Anti-fracking march

Harnessing Grassroots Power

When people band together to engage in smart, strategic activism, they can sometimes compel their government to act in their best interest. That seems to be what happened recently when the Maryland state legislature passed a permanent statewide ban on fracking, against the wishes of a powerful oil and gas lobby. But it didn’t happen by chance, or because the politicians wanted to do the

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Lone protester

Start Small

Takeaways: To build a social movement, start small. Choose an initial campaign issue that is tangible, relatable and winnable. Address local, everyday problems that people really care about. A step-by-step approach can give people confidence and a feeling of accomplishment. Examples of the “start small” method come from Serbia, Egypt and South Africa. Thinking Big Let’s say you’re passionate about fighting climate change. You form

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PNVA book cover

Gene Sharp on Resistance by Government Workers

Below are six of Gene Sharp’s nonviolent noncooperation methods for government workers. ***** Governments, like all large bureaucracies, are run by people. People can be disobedient, uncooperative and stubborn. As a result, governments are vulnerable to noncooperation attacks from the civil servants who are tasked with carrying out their policies. In his famous list of 198 methods of nonviolent action, Gene Sharp includes resistance techniques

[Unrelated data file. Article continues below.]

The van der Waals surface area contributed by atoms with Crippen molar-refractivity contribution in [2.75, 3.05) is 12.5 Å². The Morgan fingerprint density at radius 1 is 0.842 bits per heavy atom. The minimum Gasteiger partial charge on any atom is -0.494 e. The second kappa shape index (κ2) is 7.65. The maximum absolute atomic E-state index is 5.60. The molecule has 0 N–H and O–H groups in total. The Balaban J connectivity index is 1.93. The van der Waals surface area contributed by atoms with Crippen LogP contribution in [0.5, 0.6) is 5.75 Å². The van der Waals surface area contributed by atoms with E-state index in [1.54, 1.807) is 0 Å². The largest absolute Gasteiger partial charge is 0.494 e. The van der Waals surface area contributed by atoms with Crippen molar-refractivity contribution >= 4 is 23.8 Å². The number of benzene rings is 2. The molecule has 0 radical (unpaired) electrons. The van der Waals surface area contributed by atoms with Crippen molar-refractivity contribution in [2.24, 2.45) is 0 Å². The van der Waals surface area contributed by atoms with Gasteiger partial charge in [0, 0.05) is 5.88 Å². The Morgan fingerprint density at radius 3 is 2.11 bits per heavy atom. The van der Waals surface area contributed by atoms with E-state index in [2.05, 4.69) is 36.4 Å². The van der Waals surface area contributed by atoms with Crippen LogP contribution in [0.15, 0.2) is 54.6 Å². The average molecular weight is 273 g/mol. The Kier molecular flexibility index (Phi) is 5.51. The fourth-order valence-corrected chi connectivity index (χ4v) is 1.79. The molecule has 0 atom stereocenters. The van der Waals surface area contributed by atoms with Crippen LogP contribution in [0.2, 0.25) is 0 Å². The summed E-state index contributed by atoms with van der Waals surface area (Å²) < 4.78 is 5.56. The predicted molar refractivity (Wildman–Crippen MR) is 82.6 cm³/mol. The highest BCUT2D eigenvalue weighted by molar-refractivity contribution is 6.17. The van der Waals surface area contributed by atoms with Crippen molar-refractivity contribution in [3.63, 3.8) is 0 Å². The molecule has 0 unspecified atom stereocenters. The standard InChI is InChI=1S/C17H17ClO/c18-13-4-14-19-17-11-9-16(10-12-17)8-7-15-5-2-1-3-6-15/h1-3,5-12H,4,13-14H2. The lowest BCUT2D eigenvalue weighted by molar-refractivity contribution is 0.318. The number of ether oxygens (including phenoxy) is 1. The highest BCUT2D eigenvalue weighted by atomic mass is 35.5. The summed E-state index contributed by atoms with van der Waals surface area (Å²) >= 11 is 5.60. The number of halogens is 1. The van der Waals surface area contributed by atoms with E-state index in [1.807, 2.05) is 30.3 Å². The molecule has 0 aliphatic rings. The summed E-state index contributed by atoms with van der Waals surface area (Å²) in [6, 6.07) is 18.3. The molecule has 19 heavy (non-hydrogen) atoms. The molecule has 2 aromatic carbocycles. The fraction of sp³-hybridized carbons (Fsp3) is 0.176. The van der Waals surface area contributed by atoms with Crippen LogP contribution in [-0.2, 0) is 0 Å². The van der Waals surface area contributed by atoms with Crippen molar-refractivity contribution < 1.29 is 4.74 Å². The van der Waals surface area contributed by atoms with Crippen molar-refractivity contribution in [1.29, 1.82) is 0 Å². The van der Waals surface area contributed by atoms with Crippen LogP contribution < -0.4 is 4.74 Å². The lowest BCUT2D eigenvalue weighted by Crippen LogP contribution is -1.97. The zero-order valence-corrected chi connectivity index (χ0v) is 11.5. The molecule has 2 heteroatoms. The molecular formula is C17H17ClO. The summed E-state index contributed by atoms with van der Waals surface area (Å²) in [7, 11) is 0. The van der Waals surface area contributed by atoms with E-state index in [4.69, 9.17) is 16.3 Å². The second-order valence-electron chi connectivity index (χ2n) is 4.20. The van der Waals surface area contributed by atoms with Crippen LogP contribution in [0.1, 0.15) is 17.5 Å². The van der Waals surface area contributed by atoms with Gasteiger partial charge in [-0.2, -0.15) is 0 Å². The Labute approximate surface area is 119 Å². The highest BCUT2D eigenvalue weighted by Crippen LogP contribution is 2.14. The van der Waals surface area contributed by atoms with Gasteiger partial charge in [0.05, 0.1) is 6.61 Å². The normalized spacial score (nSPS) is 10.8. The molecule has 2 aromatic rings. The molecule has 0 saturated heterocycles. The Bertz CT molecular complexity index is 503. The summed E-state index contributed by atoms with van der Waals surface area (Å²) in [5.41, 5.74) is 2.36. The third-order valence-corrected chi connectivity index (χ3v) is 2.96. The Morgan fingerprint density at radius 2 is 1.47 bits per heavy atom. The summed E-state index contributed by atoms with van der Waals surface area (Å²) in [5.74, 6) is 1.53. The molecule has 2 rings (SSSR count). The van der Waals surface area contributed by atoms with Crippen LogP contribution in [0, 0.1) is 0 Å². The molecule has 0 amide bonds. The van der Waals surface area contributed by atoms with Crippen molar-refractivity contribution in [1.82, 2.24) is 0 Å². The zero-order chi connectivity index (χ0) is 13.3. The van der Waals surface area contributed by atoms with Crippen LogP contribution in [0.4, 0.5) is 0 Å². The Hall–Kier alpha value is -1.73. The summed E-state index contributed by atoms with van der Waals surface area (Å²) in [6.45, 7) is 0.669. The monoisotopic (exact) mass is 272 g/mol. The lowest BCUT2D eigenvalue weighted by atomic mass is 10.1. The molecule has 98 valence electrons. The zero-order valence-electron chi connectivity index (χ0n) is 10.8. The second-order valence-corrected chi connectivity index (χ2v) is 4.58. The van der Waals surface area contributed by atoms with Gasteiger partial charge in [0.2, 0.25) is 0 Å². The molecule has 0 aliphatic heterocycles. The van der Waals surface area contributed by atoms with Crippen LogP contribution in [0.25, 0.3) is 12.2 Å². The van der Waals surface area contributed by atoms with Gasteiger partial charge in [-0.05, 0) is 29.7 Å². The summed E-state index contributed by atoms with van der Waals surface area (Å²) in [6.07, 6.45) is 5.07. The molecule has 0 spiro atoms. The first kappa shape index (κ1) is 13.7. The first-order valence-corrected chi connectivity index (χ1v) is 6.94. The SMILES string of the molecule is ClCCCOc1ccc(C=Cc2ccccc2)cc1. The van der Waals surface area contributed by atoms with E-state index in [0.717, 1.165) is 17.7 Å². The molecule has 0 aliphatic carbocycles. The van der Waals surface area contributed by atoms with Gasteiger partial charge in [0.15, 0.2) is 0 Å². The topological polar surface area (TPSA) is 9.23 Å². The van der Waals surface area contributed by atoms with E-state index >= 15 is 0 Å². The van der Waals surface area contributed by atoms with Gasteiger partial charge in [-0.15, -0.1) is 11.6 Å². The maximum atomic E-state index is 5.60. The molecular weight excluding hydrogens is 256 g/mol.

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OSS logo

Top 15 Disruption Techniques from the OSS

In 1944 the predecessor to the CIA, known as the Office of Strategic Services (OSS), produced a little pamphlet called Simple Sabotage Field Manual. Apparently it was to be distributed to enemy occupied countries during World War II in an attempt to encourage disruption of their governments’ war effort. The manual is full of tips on how to disrupt the smooth operation of industry, government and

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Monkey wrench in capitol

Monkeywrenching Government

If you work for a government that is exhibiting authoritarian tendencies, there are many nonviolent methods you can use to obstruct and impede the implementation of its policies. Far from being rational, smooth-running machines, large bureaucracies bumble and stumble along, wallowing in inefficiency, waste and disastrous miscalculations. They are riddled with cracks, weaknesses, vulnerabilities and contradictions. That insight was tacitly recognized by the US Office

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Strategy diagram

Making Your Protest Count

Takeaways: To make your protest count, it should be part of a strategic plan. There can be up to four levels of strategic planning: grand strategy, strategy, tactics and methods. Separating strategic levels provides a framework for evaluating the effectiveness of your campaign. Confusing tactical and strategic events can lead to bad decisions. Protests Alone Achieve Little You organize a big local protest march. Hundreds

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Iraq War Demo

Thinking Strategically

Takeaways: Progressive activists need to think more strategically. Protests that are not part of a strategic plan do not threaten elite power. Isolated nonviolent actions have little value. Gene Sharp lays out steps for planing a resistance campaign. To win, good intentions are not enough. Good intentions are not enough A few years ago when the Iraq War was going on, I would sometimes attend

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